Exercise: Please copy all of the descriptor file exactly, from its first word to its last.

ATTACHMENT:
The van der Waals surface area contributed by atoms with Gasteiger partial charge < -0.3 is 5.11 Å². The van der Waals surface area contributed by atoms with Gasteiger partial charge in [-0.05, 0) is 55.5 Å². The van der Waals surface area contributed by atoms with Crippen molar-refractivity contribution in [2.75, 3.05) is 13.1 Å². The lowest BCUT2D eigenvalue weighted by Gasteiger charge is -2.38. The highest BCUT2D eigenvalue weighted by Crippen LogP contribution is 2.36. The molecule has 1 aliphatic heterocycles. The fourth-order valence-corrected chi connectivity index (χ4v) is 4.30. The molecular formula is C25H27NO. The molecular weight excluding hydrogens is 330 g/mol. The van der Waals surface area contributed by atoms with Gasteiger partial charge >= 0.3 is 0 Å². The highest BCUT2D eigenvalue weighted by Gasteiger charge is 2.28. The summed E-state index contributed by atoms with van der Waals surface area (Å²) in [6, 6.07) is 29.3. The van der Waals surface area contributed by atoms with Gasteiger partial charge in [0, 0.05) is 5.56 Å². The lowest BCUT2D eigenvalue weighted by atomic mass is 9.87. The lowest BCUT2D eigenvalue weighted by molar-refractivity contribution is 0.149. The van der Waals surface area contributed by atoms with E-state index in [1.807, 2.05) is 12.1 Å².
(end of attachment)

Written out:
The van der Waals surface area contributed by atoms with Gasteiger partial charge < -0.3 is 5.11 Å². The van der Waals surface area contributed by atoms with Gasteiger partial charge in [-0.05, 0) is 55.5 Å². The van der Waals surface area contributed by atoms with Crippen molar-refractivity contribution in [2.75, 3.05) is 13.1 Å². The lowest BCUT2D eigenvalue weighted by Gasteiger charge is -2.38. The highest BCUT2D eigenvalue weighted by Crippen LogP contribution is 2.36. The molecule has 1 aliphatic heterocycles. The fourth-order valence-corrected chi connectivity index (χ4v) is 4.30. The molecular formula is C25H27NO. The molecular weight excluding hydrogens is 330 g/mol. The van der Waals surface area contributed by atoms with Gasteiger partial charge >= 0.3 is 0 Å². The highest BCUT2D eigenvalue weighted by Gasteiger charge is 2.28. The summed E-state index contributed by atoms with van der Waals surface area (Å²) in [6, 6.07) is 29.3. The van der Waals surface area contributed by atoms with Gasteiger partial charge in [0, 0.05) is 5.56 Å². The lowest BCUT2D eigenvalue weighted by atomic mass is 9.87. The lowest BCUT2D eigenvalue weighted by molar-refractivity contribution is 0.149. The van der Waals surface area contributed by atoms with E-state index in [1.807, 2.05) is 12.1 Å².